By Tony Attwood with data provided by Jochen Markhorst and Aaron Galbraith
Note, due to the publisher’s incompetence the recording of “Rock me Baby” was omitted originally. It has now been added. Sorry about that.
- The David Bromberg sessions: the missing Dylan album. Part 1: Kaatskill Serenade
- The Bloomberg sessions part 2: Polly Vaughan, Sloppy Drunk
In the earlier episodes of this little series (above) we looked at three recordings that were possibly part of a new album. There are a number of articles on the internet about the songs that were recorded, and details of the musicians, but there is no universal agreement as to what was what, and for the most part the articles are statements of fact without any backup evidence. And more to the point, no recordings.
So it is all a spot of guesswork. And in that mode, we’re offering some recordings of tracks that might or might not have been part of the sessions. Just to complete the album, as it were.
Jochen notes, “A song that is close to Dylan’s heart anyway, of course. I have a couple of versions. I think Jim Kweskin is closest to a Bromberg/Dylan approach. But Willie Dixon and John Sebastian are nice too, of course.”
Here’s John Sebastian
It certainly sounds like a song that Dylan would engage with and enjoy.
Just Because You Didn’t Answer
Jochen: “Was recorded by Bromberg, and also by the writer himself, Thom Bishop (Bromberg regularly played along in the Tom Bishop Band). Great song, by the way.”
Tony: This is interesting for me, because I can’t quite imagine what Bob would have done with this, except for sing it straight. It’s the chorus I can’t quite place with Bob’s voice and his style of arrangements. But that’s probably my lack of musical imagination.
Would You Lay With Me
Jochen: Dylan probably had the original by David Allen Coe or the Willie Nelson version in his head, but I like Johnny Cash, who put the song on Solitary Man (American Recordings part III) in 2000.
Tony: I agree Bob would have been influenced by the Johnny Cash version, but I find the David Allen Coe version a much more approachable version, but that’s just me.
Annie’s Going To Sing Her Song
And here of course we have a Dylan recording.
Tony: This is just an early run through and I suspect Bob would have wanted to make a few changes if he was going to release it formally. But if you listen from about 1 minute 33 onward there is a much greater certainty of how the whole performance should work. Another couple of run-throughs and I think they would have had a really superb version of this.
And to be clear I am not trying to suggest I have a superior musical knowledge to Bob – the speed at which he can often get to the finished version is amazing. A couple of run-throughs would be a very little time to get to the finished version.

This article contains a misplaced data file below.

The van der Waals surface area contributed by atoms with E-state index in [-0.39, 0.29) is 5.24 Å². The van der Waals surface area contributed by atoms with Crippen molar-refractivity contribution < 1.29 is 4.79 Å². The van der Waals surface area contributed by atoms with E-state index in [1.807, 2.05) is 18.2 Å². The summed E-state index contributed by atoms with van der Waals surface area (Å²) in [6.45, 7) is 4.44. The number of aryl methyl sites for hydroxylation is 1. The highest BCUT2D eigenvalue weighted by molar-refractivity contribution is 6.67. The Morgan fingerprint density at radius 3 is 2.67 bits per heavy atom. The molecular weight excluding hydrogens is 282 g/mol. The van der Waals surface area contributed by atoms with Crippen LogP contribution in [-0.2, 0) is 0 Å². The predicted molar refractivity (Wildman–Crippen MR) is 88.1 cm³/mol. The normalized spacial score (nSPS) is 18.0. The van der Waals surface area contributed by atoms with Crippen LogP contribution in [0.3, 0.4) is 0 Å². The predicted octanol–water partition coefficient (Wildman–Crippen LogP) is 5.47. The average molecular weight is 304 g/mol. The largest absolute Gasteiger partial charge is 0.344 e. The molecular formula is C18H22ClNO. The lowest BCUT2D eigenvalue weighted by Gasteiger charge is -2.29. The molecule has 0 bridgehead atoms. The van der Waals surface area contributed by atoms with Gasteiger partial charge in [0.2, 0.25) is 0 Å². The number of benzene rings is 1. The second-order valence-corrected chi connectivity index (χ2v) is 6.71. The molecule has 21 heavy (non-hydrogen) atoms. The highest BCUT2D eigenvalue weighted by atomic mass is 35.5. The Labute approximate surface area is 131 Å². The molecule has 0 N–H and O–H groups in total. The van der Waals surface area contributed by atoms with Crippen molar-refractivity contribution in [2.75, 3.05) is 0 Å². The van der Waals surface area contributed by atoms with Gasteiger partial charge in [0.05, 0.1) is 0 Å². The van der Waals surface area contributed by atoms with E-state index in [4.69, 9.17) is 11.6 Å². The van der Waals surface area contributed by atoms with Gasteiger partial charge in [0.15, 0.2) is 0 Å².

This is a David Bromberg song. And here he is… and oh yes I can hear Dylan doing this…
Rock Me Baby
Jochen: This was also on Bromberg’s repertoire. I suspect that Dylan has B.B. King’s under his skin. Or Lightnin’ Hopkins. Or Jimi Hendrix.
Tony: BB King will do for me.
Send Me To The ‘lectric Chair
Jochen: Another Bromberg favourite. Dylan appreciates the original by Bessie Smith, I suppose. I myself am fond of Hugh Laurie’s version.
Tony: The Bessie Smith version was the original…
But my vote is with Jochen with Hugh Laurie and Jean McClain
Gotta Do My Time (Doin’ My Time)
Jochen: On number 9 is “Gotta Do My Time”, which must be “Doin’ My Time”. Has been under Dylan’s skin since Johnny Cash’s first LP. I actually like every version. Jeff Johnson, Flatt and Scruggs, Marty Stuart… indestructible song. Makes me curious to hear what Dylan and Bromberg make of it.
Tony: All the way through I am trying to imagine Dylan doing the songs. I could do it to a degree at the start, but this is all too overwhelming. I’ll need to go back and take it more slowly. Which is what makes these joint writing ventures rather fun. I do enjoy trying to write and listen at the same time, but the real pleasure comes later in the day, just listening.
Jochen: As a bonus, I added Bromberg’s “It Takes A Lot To Laugh, It Takes A Train To Cry”. Boy, what a tasteful, elegant guitar player that guy is.
Tony: Dylan has always innovated so having all the tracks by not by Dylan, and then adding Bromberg covering Bob as the last item, (or if the unimaginative lunatic advertising department got hold of it and Bob wasn’t looking, “The bonus track”) would be an ideal ending to the album.
But it is far more than just a last track. This is a total reimagining of the song – exactly the sort of thing I’ve been looking for in my little “Dylan Cover a Day” series. This is staggering, gorgeous, imaginative, exquisite… and just carry on using words of that type because it is all of those things and then some.
This is the music to put on very last thing at night, when all is quiet, and it’s been an ok day, no unexpected bills have arrived, the family are doing all right, the heating is still working, the car will probably start in the morning, and there is some hope out there that tomorrow could be an ok day, but first, one just has to have a little sleep.
And so the album ends.
But just watch out if you have turned up the volume – the song ends and drops straight into another Bromberg video. Really worth hearing maybe another time, but the volume is utterly different. And besides, it spoils the effect of having this version as the last track.
Very many thanks to Jochen and Aaron. I’ve written the piece above, but all the credit should go to them for coming up with the idea and finding the tracks.